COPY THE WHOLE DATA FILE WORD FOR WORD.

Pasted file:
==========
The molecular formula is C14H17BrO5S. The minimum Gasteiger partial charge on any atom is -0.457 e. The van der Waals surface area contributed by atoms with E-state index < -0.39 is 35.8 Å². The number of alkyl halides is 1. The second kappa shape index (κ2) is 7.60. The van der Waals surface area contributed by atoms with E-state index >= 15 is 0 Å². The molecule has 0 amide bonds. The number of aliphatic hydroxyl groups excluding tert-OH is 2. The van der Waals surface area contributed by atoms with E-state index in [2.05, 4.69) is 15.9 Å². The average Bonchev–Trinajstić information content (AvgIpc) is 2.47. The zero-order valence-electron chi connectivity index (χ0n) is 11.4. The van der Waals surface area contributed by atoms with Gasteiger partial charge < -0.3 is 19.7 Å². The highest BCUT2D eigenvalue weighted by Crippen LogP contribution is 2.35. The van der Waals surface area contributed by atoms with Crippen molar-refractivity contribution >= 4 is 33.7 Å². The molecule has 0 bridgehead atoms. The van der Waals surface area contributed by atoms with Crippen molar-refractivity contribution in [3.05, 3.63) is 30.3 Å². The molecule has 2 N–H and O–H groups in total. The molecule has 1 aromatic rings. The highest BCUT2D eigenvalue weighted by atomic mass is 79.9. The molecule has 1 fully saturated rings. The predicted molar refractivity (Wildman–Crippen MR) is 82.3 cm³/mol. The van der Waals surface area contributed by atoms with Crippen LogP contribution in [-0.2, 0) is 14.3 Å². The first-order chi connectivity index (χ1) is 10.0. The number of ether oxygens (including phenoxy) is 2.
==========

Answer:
The molecular formula is C14H17BrO5S. The minimum Gasteiger partial charge on any atom is -0.457 e. The van der Waals surface area contributed by atoms with E-state index < -0.39 is 35.8 Å². The number of alkyl halides is 1. The second kappa shape index (κ2) is 7.60. The van der Waals surface area contributed by atoms with E-state index >= 15 is 0 Å². The molecule has 0 amide bonds. The number of aliphatic hydroxyl groups excluding tert-OH is 2. The van der Waals surface area contributed by atoms with E-state index in [2.05, 4.69) is 15.9 Å². The average Bonchev–Trinajstić information content (AvgIpc) is 2.47. The zero-order valence-electron chi connectivity index (χ0n) is 11.4. The van der Waals surface area contributed by atoms with Gasteiger partial charge < -0.3 is 19.7 Å². The highest BCUT2D eigenvalue weighted by Crippen LogP contribution is 2.35. The van der Waals surface area contributed by atoms with Crippen molar-refractivity contribution >= 4 is 33.7 Å². The molecule has 0 bridgehead atoms. The van der Waals surface area contributed by atoms with Crippen molar-refractivity contribution in [3.05, 3.63) is 30.3 Å². The molecule has 2 N–H and O–H groups in total. The molecule has 1 aromatic rings. The highest BCUT2D eigenvalue weighted by atomic mass is 79.9. The molecule has 1 fully saturated rings. The predicted molar refractivity (Wildman–Crippen MR) is 82.3 cm³/mol. The van der Waals surface area contributed by atoms with Crippen LogP contribution in [-0.2, 0) is 14.3 Å². The first-order chi connectivity index (χ1) is 10.0. The number of ether oxygens (including phenoxy) is 2.